What Are The Meeting Roles?
There are several roles available at each meeting. Some are more involved than others. The objective is to give you the opportunity to speak in front of the group, whether you’re giving a speech or not. Personally, if I’m doing a speech, I don’t take on a role, I get too nervous and want to just focus on the speech. Others will take a role and give a speech the same night without a problem. It’s all about your comfort level, and how quickly you want to advance.
In Toastmasters you learn by participating. During the club meetings you have the opportunity to participate in many roles, and each one is a learning experience. Most Roles are signed up for in advance, so you have a week or so to prepare for them.
The Roles vary from club to club, and during the summer months, at our club, some of the roles are dropped completely out of the agenda.
The roles available at Kanata Innovation Toastmasters are (starting with the obvious), Speaker, Evaluator, Sergeant at Arms, Timer, Table Topics Master, General Evaluator, Toastmaster, Grammarian and Au-Counter, Joke Master and Quizmaster, Opening Thought and Closing Thought.
The major part of each meeting is centered around the speakers. Your speech is prepared based on your assignment in the Competent Communication or Advanced Communications series manuals.
There are ten (10) speech ‘projects’ in the Competent Communication manual, so if your goal is to do one speech a month, you will complete the manual in 10 months. Or if you’re super keen, you could do one a week and be done in 10 weeks! Or you can do anything in between, each member sets their own goals, so it’s completely up to you.
For each speaker, and Evaluator is assigned to evaluate the speech, giving not only a verbal evaluation for everyone to learn from, but providing a written evaluation in the speaker’s manual. Being an evaluator is your opportunity to practise your listening, critical thinking and feedback skills. The goal of being an evaluator is to help the speaker become less self-conscious and a better speaker.
Sergeant at Arms
The Sergeant at Arms is like the host of the meeting. You arrive early to help set up the room. You greet members and guests as they arrive. You call the meeting to order and advise the group of any last minute changes to the agenda or the roles. And then introduce the Toastmaster.
The Toastmaster is the Chairperson of the meeting. You introduce guests, explain the roles if guest are present. The Toastmaster also introduces most of the participants of the meeting, including the speakers, Table Topics master, General Evaluator, Word of the Week, Grammarian and Timer.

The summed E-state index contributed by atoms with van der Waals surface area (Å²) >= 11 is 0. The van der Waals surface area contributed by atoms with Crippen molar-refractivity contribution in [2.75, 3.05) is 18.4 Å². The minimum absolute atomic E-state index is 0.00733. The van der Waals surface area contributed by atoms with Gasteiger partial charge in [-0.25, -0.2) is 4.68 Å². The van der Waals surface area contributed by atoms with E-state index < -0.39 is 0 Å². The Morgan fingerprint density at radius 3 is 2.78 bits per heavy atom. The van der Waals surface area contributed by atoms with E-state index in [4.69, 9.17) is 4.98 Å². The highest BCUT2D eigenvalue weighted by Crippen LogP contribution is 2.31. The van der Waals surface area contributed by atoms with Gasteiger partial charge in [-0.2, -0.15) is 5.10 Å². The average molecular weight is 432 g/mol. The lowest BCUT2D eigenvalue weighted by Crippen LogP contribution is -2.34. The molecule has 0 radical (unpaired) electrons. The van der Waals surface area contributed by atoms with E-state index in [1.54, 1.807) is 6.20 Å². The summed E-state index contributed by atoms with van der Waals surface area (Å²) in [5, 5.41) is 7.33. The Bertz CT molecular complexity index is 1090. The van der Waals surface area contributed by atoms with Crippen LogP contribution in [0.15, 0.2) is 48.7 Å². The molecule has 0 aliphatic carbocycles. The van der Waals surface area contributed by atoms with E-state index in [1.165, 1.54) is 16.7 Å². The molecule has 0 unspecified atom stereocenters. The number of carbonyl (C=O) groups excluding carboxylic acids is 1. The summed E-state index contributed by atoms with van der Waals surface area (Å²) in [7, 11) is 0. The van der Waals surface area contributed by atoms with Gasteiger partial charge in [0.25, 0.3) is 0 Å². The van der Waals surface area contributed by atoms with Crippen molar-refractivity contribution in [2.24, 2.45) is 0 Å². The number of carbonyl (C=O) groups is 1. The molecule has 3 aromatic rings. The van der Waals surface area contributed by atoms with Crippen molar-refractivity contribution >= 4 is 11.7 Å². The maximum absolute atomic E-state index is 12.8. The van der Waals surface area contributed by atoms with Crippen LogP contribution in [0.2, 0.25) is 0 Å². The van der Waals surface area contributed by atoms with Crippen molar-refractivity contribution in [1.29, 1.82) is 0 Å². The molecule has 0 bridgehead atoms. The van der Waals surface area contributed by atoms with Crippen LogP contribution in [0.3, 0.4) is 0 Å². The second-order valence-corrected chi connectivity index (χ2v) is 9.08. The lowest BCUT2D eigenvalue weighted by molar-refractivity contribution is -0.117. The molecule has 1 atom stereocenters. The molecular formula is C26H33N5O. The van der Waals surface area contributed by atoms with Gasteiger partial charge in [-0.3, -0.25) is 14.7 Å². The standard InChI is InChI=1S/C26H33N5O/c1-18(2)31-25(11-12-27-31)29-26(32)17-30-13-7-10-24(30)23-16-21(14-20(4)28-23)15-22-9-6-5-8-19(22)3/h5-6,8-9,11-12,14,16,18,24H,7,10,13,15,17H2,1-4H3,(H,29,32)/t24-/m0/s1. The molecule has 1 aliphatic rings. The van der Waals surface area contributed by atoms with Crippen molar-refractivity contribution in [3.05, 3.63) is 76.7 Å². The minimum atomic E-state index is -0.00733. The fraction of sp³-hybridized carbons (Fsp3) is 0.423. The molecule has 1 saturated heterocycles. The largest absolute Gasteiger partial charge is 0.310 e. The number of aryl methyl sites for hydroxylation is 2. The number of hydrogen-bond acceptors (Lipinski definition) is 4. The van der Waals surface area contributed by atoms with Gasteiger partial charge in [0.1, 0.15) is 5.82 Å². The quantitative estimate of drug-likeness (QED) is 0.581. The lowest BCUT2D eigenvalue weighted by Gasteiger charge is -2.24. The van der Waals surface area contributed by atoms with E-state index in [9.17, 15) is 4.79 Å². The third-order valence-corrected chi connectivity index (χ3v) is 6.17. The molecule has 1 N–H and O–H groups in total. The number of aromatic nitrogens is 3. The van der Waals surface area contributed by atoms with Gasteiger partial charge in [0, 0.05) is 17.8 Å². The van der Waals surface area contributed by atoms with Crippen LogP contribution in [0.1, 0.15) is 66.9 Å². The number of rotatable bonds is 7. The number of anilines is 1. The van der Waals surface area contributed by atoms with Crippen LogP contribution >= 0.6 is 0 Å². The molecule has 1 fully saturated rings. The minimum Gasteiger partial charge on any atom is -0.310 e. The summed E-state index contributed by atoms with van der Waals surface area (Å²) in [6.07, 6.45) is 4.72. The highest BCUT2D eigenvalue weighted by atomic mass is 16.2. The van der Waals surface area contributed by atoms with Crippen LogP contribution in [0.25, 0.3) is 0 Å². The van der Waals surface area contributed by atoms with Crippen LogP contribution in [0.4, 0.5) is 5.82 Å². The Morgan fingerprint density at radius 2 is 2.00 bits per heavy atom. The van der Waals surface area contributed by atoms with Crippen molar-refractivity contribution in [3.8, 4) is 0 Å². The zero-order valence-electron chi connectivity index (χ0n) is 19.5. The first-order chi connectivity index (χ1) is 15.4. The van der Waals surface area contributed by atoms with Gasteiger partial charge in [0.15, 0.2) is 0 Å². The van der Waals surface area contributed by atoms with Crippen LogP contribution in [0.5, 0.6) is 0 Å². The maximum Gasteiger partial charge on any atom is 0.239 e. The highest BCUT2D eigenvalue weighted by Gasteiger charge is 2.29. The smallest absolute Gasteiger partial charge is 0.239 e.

Provides a new and unusual word designed to enhance the club’s vocabulary. The Grammarian provides a definition and encourages members to use the word of the day during their presentations. The Grammarian will listen throughout the meeting for good and poor uses of language and also for use of the word of the day.
Following all of the speeches and evaluations the Grammarian has a chance to briefly give a report on good and bad uses of language, and how many times the word of the day was used.
In addition, “ahs” and “ums”, those awkward pauses many of us use when we speak aloud are counted. Members are encouraged to recognize the number of times they use these pauses and try to reduce them next time out. We are all guilty of this!
Table Topics Master
Table Topics is a regular Toastmasters activity where members are encouraged to practice impromptu speaking. The Table Topics Master provides topics which other members are asked to speak about for two minutes. The topics are not disclosed prior to the meeting and the participants are selected randomly during the Table Topic Session. Guests are welcome to try a Table Topic if they wish.
Speeches, evaluations and Table Topics responses are timed. This is done to encourage people to speak within a set time limit, preventing speakers from going on too long.
The General Evaluator evaluates the entire meeting so that everyone can reflect on where the group performed well and where we can improve the meeting next time. They also have time to evaluate the Evaluators and give them feedback as to the effectiveness of their evaluations.